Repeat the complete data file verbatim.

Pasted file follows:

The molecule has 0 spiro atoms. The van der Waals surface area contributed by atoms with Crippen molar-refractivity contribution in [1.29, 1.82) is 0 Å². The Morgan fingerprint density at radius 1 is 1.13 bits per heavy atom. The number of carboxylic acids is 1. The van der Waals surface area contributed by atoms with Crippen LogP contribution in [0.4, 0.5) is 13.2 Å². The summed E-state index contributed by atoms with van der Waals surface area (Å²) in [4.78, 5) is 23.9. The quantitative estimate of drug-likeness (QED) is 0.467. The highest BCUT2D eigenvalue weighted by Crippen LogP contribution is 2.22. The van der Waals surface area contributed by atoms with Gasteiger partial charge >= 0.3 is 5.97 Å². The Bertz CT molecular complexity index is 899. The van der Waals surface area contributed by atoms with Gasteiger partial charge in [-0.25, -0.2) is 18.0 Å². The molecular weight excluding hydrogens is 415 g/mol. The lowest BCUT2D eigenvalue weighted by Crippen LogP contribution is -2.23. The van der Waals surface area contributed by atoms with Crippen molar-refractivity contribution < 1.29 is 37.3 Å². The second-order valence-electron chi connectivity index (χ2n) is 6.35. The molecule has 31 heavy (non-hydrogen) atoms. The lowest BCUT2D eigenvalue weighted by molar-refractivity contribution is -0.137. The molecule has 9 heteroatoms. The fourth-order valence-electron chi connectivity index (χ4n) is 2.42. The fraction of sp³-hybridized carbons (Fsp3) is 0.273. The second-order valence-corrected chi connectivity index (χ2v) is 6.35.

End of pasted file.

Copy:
The molecule has 0 spiro atoms. The van der Waals surface area contributed by atoms with Crippen molar-refractivity contribution in [1.29, 1.82) is 0 Å². The Morgan fingerprint density at radius 1 is 1.13 bits per heavy atom. The number of carboxylic acids is 1. The van der Waals surface area contributed by atoms with Crippen LogP contribution in [0.4, 0.5) is 13.2 Å². The summed E-state index contributed by atoms with van der Waals surface area (Å²) in [4.78, 5) is 23.9. The quantitative estimate of drug-likeness (QED) is 0.467. The highest BCUT2D eigenvalue weighted by Crippen LogP contribution is 2.22. The van der Waals surface area contributed by atoms with Gasteiger partial charge >= 0.3 is 5.97 Å². The Bertz CT molecular complexity index is 899. The van der Waals surface area contributed by atoms with Gasteiger partial charge in [-0.25, -0.2) is 18.0 Å². The molecular weight excluding hydrogens is 415 g/mol. The lowest BCUT2D eigenvalue weighted by Crippen LogP contribution is -2.23. The van der Waals surface area contributed by atoms with Crippen molar-refractivity contribution < 1.29 is 37.3 Å². The second-order valence-electron chi connectivity index (χ2n) is 6.35. The molecule has 31 heavy (non-hydrogen) atoms. The lowest BCUT2D eigenvalue weighted by molar-refractivity contribution is -0.137. The molecule has 9 heteroatoms. The fourth-order valence-electron chi connectivity index (χ4n) is 2.42. The fraction of sp³-hybridized carbons (Fsp3) is 0.273. The second-order valence-corrected chi connectivity index (χ2v) is 6.35.